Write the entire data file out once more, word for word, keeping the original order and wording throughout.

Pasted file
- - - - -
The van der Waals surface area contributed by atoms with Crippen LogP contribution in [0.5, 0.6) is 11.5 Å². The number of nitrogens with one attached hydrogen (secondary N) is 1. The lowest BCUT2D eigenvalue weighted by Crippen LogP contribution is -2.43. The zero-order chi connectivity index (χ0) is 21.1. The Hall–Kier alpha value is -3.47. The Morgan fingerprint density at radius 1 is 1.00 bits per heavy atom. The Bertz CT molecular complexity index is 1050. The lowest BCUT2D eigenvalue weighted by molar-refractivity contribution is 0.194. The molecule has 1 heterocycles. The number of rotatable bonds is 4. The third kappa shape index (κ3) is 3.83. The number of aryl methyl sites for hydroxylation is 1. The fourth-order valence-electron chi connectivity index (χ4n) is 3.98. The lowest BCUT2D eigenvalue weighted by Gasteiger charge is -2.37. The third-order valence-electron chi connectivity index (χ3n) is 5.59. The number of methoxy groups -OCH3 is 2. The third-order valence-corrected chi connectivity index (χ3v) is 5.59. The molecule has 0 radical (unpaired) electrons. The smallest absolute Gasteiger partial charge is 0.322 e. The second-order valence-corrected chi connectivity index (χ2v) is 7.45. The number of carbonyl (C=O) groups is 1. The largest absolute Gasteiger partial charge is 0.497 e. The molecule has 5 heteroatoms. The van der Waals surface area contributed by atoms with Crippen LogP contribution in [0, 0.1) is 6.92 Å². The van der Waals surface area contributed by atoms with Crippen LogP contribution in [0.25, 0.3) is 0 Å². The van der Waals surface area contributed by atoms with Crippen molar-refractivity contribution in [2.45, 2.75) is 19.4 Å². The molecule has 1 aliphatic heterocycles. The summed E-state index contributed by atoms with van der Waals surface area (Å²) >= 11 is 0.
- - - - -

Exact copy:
The van der Waals surface area contributed by atoms with Crippen LogP contribution in [0.5, 0.6) is 11.5 Å². The number of nitrogens with one attached hydrogen (secondary N) is 1. The lowest BCUT2D eigenvalue weighted by Crippen LogP contribution is -2.43. The zero-order chi connectivity index (χ0) is 21.1. The Hall–Kier alpha value is -3.47. The Morgan fingerprint density at radius 1 is 1.00 bits per heavy atom. The Bertz CT molecular complexity index is 1050. The lowest BCUT2D eigenvalue weighted by molar-refractivity contribution is 0.194. The molecule has 1 heterocycles. The number of rotatable bonds is 4. The third kappa shape index (κ3) is 3.83. The number of aryl methyl sites for hydroxylation is 1. The fourth-order valence-electron chi connectivity index (χ4n) is 3.98. The lowest BCUT2D eigenvalue weighted by Gasteiger charge is -2.37. The third-order valence-electron chi connectivity index (χ3n) is 5.59. The number of methoxy groups -OCH3 is 2. The third-order valence-corrected chi connectivity index (χ3v) is 5.59. The molecule has 0 radical (unpaired) electrons. The smallest absolute Gasteiger partial charge is 0.322 e. The second-order valence-corrected chi connectivity index (χ2v) is 7.45. The number of carbonyl (C=O) groups is 1. The largest absolute Gasteiger partial charge is 0.497 e. The molecule has 5 heteroatoms. The van der Waals surface area contributed by atoms with Crippen LogP contribution in [0, 0.1) is 6.92 Å². The van der Waals surface area contributed by atoms with Crippen LogP contribution in [0.25, 0.3) is 0 Å². The van der Waals surface area contributed by atoms with Crippen molar-refractivity contribution in [2.45, 2.75) is 19.4 Å². The molecule has 1 aliphatic heterocycles. The summed E-state index contributed by atoms with van der Waals surface area (Å²) >= 11 is 0.